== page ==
Is finding a parking space in your community challenging?  Condominium and townhome-style communities often have open parking lots which may include individually assigned parking spaces and/or parking spaces which are available on a first-come, first-served basis.

Such communities commonly adopt parking rules that aim to increase safety, improve the flow of traffic, and maximize parking convenience for residents.  These rules may limit the number of vehicles a resident may park within the community, restrict parking locations, establish permissible time frames when vehicles may be parked, and limit the size/type of vehicles that may be parked within the community parking lots.

However, what happens when individuals fail to comply with the parking rules?  Complaints from frustrated residents to the HOA may leave the Board of Directors looking for enforcement options, including the possibility of towing improperly parked vehicles.  In 2022, an updated towing law went into effect in Colorado as a result of the passage of House Bill 22-1314.  This article outlines the requirements of House Bill 22-1314 as they relate to HOAs that are considering towing as an enforcement option.

Governing Documents

Before considering towing, the Board should review the association’s governing documents to confirm the HOA has proper authority to tow.  Ideally, the HOA’s declaration of covenants will contain express authority as to the HOA’s ability to use towing as an option to enforce parking covenants, rules, and regulations.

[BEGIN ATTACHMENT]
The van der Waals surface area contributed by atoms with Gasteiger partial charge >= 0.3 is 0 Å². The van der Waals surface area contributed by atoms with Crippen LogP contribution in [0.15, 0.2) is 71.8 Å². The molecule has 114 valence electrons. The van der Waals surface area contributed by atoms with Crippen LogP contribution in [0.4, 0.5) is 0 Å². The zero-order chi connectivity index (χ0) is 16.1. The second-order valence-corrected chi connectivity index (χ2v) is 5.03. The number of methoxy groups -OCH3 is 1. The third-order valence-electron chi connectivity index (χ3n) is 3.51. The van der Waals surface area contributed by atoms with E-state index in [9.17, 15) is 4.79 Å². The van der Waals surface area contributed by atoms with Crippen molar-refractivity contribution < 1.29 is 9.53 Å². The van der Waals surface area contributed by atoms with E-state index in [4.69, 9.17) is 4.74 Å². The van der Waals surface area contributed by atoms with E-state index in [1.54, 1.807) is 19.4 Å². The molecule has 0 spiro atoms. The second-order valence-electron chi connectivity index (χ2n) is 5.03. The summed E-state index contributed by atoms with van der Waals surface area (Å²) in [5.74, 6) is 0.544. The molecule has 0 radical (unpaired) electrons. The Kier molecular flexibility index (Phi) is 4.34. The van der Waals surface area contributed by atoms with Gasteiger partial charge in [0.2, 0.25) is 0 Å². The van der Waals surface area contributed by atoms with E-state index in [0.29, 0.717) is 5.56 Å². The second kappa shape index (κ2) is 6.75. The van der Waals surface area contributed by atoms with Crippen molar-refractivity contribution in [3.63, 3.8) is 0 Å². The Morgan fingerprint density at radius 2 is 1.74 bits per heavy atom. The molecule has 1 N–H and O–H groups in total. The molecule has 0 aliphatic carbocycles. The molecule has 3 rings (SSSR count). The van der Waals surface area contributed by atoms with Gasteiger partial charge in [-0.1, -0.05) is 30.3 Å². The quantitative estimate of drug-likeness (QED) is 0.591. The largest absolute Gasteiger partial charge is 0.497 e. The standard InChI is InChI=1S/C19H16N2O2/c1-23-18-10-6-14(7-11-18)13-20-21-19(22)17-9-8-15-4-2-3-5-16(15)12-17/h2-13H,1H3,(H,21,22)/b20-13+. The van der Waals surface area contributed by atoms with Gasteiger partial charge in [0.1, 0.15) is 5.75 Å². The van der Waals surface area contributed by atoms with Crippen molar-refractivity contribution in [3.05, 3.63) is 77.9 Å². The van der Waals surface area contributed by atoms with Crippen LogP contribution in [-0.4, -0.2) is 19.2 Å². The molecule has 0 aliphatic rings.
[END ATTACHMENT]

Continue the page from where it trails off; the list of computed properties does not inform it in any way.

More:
The governing documents may also contain requirements that must be followed prior to the HOA towing.  Those requirements may be different and more burdensome than those included in HB 22-1314 which are discussed below.  For example, some covenants require notices be posted on vehicles at least 48 hours prior to towing (as opposed to the 24 hours required by HB 22-1314).  Therefore, it is important that the HOA’s Board of Directors understands both the association’s specific governing documents as well as the applicable statutory compliance requirements.

Conditions for Towing

Pursuant to HB 22-1314, a towing company may tow a vehicle from private property without the vehicle owner’s consent upon any of the following:

  • The vehicle is being repossessed by a creditor;
  • The removal is ordered or authorized by a court order or peace officer;
  • The vehicle blocks access to a driveway or roadway; or
  • The towing company has received permission to tow the vehicle within the preceding 24 hours from the owner of the property or the Association (as to HOA property).

Note that under the new law, vehicles may not be towed for the sole reason that the vehicle’s registration and license plates have expired.

Notice Requirements